You’ve never caused a crash, nor been ticketed for speeding.
You’re a “road star”. You’ve paid insurance on a vehicle for over 15 years.
Not only that, but you go all out when you buy insurance. You go way beyond the basic policy. Your liability insurance is $3 million. You have replacement cost insurance on your vehicle along with all the bells and whistles.
If ICBC sells it, you’ve got it.
Let’s say you are stopped at a red light and some idiot smokes into the back of your vehicle. The next morning you wake up hardly able to move.
You see your doctor who tells you to stay away from work for at least a month. You are referred to physiotherapy and chiropractic care that will cost you $200 per week. A month without pay? $800 per month of treatment?
Thank goodness you are so well insured!
Hold onto your sense of security. All that expensive insurance won’t do you a hint of good.
Pretty much anyone who has been injured in a crash in British Columbia, at fault or not at fault, is entitled to a minimal level of insurance benefits, regardless of whether or not that person has spent any money on insurance.
Those benefits are often called “Part 7” benefits because the entitlement comes from Part 7 of the Insurance (Motor Vehicle) Act. The income loss portion maxes out at $300 per week. Reimbursement for the cost of treatment does not include the “user fee,” which can be approximately 50 per cent of the cost of a treatment.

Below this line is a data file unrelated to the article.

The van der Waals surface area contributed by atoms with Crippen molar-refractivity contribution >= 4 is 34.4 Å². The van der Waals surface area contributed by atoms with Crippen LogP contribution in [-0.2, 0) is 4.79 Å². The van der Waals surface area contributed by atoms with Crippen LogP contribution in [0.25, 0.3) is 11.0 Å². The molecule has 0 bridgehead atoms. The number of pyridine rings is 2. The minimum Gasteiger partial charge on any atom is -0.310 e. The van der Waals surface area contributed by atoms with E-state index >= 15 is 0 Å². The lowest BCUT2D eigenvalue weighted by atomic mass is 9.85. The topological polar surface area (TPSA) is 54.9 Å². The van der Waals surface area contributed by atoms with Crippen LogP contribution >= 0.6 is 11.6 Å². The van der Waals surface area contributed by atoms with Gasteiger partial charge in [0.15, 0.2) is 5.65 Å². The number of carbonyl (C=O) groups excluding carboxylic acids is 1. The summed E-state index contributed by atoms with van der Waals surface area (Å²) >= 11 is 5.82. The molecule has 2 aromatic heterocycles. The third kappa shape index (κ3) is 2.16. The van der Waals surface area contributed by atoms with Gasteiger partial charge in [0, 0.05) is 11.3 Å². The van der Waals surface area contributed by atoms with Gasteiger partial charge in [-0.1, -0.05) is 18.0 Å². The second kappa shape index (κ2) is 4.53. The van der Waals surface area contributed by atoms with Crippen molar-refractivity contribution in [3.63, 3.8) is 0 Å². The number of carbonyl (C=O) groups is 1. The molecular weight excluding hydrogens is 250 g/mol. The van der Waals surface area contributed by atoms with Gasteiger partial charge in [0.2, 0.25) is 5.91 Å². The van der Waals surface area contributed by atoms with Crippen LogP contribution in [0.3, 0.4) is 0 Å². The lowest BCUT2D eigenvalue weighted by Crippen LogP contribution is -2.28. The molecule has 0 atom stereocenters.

It doesn’t matter how much auto insurance you’ve paid for, that’s all you are entitled to based on your own insurance.
Oh, and the insurance company has its arbitrary little rules, like they stop providing any funding for massage therapy after eight weeks.
What about the difference between your actual losses and the minimal ones that the insurance company is required to pay you up front? The legal responsibility to compensate you for those losses lies with the offending driver. That driver’s liability insurance transfers the responsibility to the insurance company.
The thing is, the responsibility to actually pay you any actual dollars is not triggered until you settle your claim, which might be two to three years from now. What do you do in the meantime?
In my view, you shouldn’t have to scramble.
The decent thing for the insurance company to do would be to pay your full income loss and treatment expenses as you incur them. It is only in the rarest of occasions that they do the decent thing, though.
How do you protect yourself? How do you afford your medically recommended treatments while making your mortgage payments and putting food on the table?
Talk to an insurance agent. Purchase a good disability insurance policy that will pay your income losses during those two to three years until a settlement is reached.
Obtain a good extended medical plan that will cover your medical expenses.
Sorry, you cannot rely on the decency of the auto insurance company.
Published July 25, 2010 in the Kelowna Capital News